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Self-indulgence is usually a dirty word when applied to music, but in the case of Gourmet and their debut album, Glamour and Decadence, on the Finnish Fiasko Records, it perfectly describes, and compliments, their bizarre brand of music.
Gourmet's stated, and highly unique, goal is to "play original music specifically written for the instrumental combination of saxophone, slide trombone, accordion, electric guitar, double bass and drums." The sources of inspiration could conceivably be endless, since "no style is banned" and they take liberally from such diverse sources as blues, jazz, tango, rock, surf, noise and even Greek bouzouki music. All of these combine into an eccentric and intoxicating brew-atavistic music that maybe never even had its own time.
Guitarist Esa Onttonen and Saxophonist Mikko Innanen compose and arrange Gourmet's repertoire, which consists of pieces whose border between arranged and free structures is imperceptible. Onttonen's "Tragedia" begins life as a tango. Innanen blows the dramatic melody in his raw, sultry tone, complimented by the melancholy mode of Veli Kujala on accordion. The middle section of the piece slides into a series of noisy, crashing outbursts, then smoothly reverts to the opening theme. This juxtaposition is accomplished so smoothly that it works as a natural extension of the original material.
The very specific instrumental combination lends itself to detailed ensemble arrangements and concentrated moods, similar to the focus of film scores. An earlier incarnation of Gourmet interpreted two Ennio Morricone pieces and his shadow makes an appearance here as well. Onttonen's "Kukka" and Innanen's "Ariel" both feature delicate, wistful themes reminiscent of Morricone's Once Upon a Time in America themes. The whole ensemble also shares the melodic burden, weaving rich, harmonious textures.
Gourmet has nothing against infectious rhythms either, but theirs are not the trendy "beats" of the moment and neither do they use their inspirations without mutating them. "Motor-Up" takes to the road with a wild-eyed, wide-open blues, while "Las Palmas" reclines on a bed of subdued Latin percussion. "Kebab Ranskalaisilla" (visit a pizzeria in Finland sometime and you will get the humor) sounds like a frenzied send-up of surf music and some Middle Eastern mode. "Thy Master" and "Mihail & Katjuska" reach to the Balkans, Greece and beyond for a twisted and somewhat wicked ride. The latter uses the curious combination of marimba and bouzouki to play a melody that refuses to stop dancing about in your head after listening.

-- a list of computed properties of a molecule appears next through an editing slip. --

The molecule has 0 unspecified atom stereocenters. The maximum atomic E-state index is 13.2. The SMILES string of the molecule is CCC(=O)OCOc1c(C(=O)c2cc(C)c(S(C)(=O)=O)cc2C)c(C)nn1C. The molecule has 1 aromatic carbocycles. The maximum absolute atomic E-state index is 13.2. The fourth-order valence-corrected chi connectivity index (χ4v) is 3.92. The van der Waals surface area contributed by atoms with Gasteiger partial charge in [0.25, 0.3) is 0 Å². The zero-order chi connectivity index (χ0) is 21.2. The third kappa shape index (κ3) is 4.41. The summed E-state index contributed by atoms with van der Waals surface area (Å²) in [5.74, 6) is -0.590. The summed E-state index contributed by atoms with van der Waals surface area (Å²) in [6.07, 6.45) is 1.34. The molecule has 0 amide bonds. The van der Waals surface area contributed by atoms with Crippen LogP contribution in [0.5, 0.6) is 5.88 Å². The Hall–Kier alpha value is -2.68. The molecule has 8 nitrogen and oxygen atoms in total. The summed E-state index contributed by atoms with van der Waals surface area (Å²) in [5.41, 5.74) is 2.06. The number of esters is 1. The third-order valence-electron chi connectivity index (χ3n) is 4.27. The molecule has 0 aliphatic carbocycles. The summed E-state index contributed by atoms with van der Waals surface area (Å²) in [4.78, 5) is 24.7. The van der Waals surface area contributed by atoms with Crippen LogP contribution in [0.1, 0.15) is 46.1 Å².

Gourmet's eclecticism could be compared to John Zorn's post-modern, channel-changing Naked City, but they lack that band's ironic, calculated stance. Instead, they replace it with an honest pleasure in playing and tighter musical focus, resulting in songs imbued with wit and human warmth. Certainly they crack a few smiles while playing this music. They are indulging themselves, and from the sound of things, loving every minute of it-as you surely will.
Track Listing: 1.There's No Place Like The Old Place
2.Monica 3.Bela L 4.Motor-Up
5.Ariel 6.1334 7.Tragedia 8.Kukka
9.Mihail & Katjuska 10.Kebab ranskalaisilla
11.Lauluja tilaisuuksiin, osa 1 - uudet valtiot
12.Detroit 13.Las Palmas
14.Kaksin 15.Thy Master 16.Kiduspoika Janus
Personnel: Mikko Innanen, soprano, alto and baritone saxophone, voice
Ilmari Pohjola, slide trombone
Veli Kujala, accordion
Esa Onttonen, electric and acoustic guitars, bouzouki, voice
Janne Antikainen, double bass
Mika Kallio, drums, gong
Petri Korpela, percussion: bass drum (3),
miscellaneous percussion (4), rumba timba (6),
cymbals (6,14), marimba (6,9,16),
voice (6), tambourine (9), bongos,
riq (10), congas (13),
chimes, bells (14,16)
I love jazz because anything is possible; it has few rules and the best jazz breaks those ones. I prefer free improv because it doesn't really have any rules at all.
I was first exposed to jazz in my teens (in the late sixties).
The first jazz record I bought was Filles de Kilimanjaro by Miles Davis, shortly followed by Extrapolation by John McLaughlin.
My advice to new listeners is to listen as widely as possible and not to make snap judgments--stick with it.